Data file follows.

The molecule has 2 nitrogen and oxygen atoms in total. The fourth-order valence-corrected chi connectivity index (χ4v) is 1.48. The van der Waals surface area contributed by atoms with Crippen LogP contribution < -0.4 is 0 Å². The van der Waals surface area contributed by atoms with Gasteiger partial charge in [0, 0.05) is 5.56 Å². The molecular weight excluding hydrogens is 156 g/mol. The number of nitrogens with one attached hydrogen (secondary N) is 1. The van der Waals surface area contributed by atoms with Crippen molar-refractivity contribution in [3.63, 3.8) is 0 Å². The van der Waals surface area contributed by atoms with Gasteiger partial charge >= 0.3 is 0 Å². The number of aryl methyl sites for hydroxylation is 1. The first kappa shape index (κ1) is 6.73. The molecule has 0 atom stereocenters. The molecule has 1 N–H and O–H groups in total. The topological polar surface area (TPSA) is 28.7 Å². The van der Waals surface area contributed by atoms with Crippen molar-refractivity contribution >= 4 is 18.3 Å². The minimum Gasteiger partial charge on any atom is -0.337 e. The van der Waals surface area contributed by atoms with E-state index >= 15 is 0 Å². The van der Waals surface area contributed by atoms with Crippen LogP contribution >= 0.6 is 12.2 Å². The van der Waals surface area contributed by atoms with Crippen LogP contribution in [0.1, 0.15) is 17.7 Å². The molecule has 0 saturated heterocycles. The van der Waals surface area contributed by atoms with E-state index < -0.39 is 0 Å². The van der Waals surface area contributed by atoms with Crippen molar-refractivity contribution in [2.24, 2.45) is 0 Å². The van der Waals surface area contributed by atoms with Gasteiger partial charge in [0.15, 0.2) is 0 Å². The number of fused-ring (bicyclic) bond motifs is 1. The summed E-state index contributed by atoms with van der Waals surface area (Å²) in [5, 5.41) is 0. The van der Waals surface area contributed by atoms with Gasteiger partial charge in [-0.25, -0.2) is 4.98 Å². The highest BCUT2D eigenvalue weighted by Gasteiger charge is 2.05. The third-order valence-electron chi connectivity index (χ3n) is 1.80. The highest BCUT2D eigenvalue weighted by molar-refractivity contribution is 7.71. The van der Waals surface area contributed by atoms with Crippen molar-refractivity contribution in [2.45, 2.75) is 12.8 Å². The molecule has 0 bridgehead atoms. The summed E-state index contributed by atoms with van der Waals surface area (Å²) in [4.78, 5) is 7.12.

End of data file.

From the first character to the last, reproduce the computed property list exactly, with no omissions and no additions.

The molecule has 2 nitrogen and oxygen atoms in total. The fourth-order valence-corrected chi connectivity index (χ4v) is 1.48. The van der Waals surface area contributed by atoms with Crippen LogP contribution < -0.4 is 0 Å². The van der Waals surface area contributed by atoms with Gasteiger partial charge in [0, 0.05) is 5.56 Å². The molecular weight excluding hydrogens is 156 g/mol. The number of nitrogens with one attached hydrogen (secondary N) is 1. The van der Waals surface area contributed by atoms with Crippen molar-refractivity contribution in [3.63, 3.8) is 0 Å². The van der Waals surface area contributed by atoms with Gasteiger partial charge >= 0.3 is 0 Å². The number of aryl methyl sites for hydroxylation is 1. The first kappa shape index (κ1) is 6.73. The molecule has 0 atom stereocenters. The molecule has 1 N–H and O–H groups in total. The topological polar surface area (TPSA) is 28.7 Å². The van der Waals surface area contributed by atoms with Crippen molar-refractivity contribution >= 4 is 18.3 Å². The minimum Gasteiger partial charge on any atom is -0.337 e. The van der Waals surface area contributed by atoms with E-state index >= 15 is 0 Å². The van der Waals surface area contributed by atoms with Crippen LogP contribution >= 0.6 is 12.2 Å². The van der Waals surface area contributed by atoms with Crippen LogP contribution in [0.1, 0.15) is 17.7 Å². The molecule has 0 saturated heterocycles. The van der Waals surface area contributed by atoms with E-state index < -0.39 is 0 Å². The van der Waals surface area contributed by atoms with Crippen molar-refractivity contribution in [2.24, 2.45) is 0 Å². The van der Waals surface area contributed by atoms with Gasteiger partial charge in [0.15, 0.2) is 0 Å². The number of fused-ring (bicyclic) bond motifs is 1. The summed E-state index contributed by atoms with van der Waals surface area (Å²) in [5, 5.41) is 0. The van der Waals surface area contributed by atoms with Gasteiger partial charge in [-0.25, -0.2) is 4.98 Å². The highest BCUT2D eigenvalue weighted by Gasteiger charge is 2.05. The third-order valence-electron chi connectivity index (χ3n) is 1.80. The highest BCUT2D eigenvalue weighted by molar-refractivity contribution is 7.71. The van der Waals surface area contributed by atoms with Crippen molar-refractivity contribution in [2.45, 2.75) is 12.8 Å². The molecule has 0 bridgehead atoms. The summed E-state index contributed by atoms with van der Waals surface area (Å²) in [4.78, 5) is 7.12.